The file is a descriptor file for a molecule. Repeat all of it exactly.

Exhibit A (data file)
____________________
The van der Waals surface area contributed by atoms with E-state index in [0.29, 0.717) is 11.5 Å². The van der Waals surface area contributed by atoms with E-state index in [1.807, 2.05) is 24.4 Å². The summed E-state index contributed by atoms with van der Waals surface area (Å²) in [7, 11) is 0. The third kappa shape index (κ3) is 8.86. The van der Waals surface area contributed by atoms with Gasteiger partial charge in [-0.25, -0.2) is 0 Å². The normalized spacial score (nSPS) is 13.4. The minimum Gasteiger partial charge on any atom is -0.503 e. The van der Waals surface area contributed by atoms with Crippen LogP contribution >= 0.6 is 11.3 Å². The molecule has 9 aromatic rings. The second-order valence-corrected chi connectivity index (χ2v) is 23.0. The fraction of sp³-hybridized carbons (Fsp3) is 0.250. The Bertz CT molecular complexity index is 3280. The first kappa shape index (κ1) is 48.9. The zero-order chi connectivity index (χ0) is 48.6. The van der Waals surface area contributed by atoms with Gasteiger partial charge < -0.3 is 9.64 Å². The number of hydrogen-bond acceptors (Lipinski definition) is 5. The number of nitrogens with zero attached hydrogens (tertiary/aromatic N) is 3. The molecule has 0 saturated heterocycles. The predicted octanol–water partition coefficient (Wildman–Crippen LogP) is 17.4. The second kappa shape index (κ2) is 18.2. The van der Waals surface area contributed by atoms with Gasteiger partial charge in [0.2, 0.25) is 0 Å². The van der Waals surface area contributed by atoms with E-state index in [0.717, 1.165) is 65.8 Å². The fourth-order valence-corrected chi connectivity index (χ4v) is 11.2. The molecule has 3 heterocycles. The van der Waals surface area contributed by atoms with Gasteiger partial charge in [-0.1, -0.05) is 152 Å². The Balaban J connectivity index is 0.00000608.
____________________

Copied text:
The van der Waals surface area contributed by atoms with E-state index in [0.29, 0.717) is 11.5 Å². The van der Waals surface area contributed by atoms with E-state index in [1.807, 2.05) is 24.4 Å². The summed E-state index contributed by atoms with van der Waals surface area (Å²) in [7, 11) is 0. The third kappa shape index (κ3) is 8.86. The van der Waals surface area contributed by atoms with Gasteiger partial charge in [-0.25, -0.2) is 0 Å². The normalized spacial score (nSPS) is 13.4. The minimum Gasteiger partial charge on any atom is -0.503 e. The van der Waals surface area contributed by atoms with Crippen LogP contribution >= 0.6 is 11.3 Å². The molecule has 9 aromatic rings. The second-order valence-corrected chi connectivity index (χ2v) is 23.0. The fraction of sp³-hybridized carbons (Fsp3) is 0.250. The Bertz CT molecular complexity index is 3280. The first kappa shape index (κ1) is 48.9. The zero-order chi connectivity index (χ0) is 48.6. The van der Waals surface area contributed by atoms with Gasteiger partial charge < -0.3 is 9.64 Å². The number of hydrogen-bond acceptors (Lipinski definition) is 5. The number of nitrogens with zero attached hydrogens (tertiary/aromatic N) is 3. The molecule has 0 saturated heterocycles. The predicted octanol–water partition coefficient (Wildman–Crippen LogP) is 17.4. The second kappa shape index (κ2) is 18.2. The van der Waals surface area contributed by atoms with Gasteiger partial charge in [0.2, 0.25) is 0 Å². The van der Waals surface area contributed by atoms with E-state index in [0.717, 1.165) is 65.8 Å². The fourth-order valence-corrected chi connectivity index (χ4v) is 11.2. The molecule has 3 heterocycles. The van der Waals surface area contributed by atoms with Gasteiger partial charge in [-0.1, -0.05) is 152 Å². The Balaban J connectivity index is 0.00000608.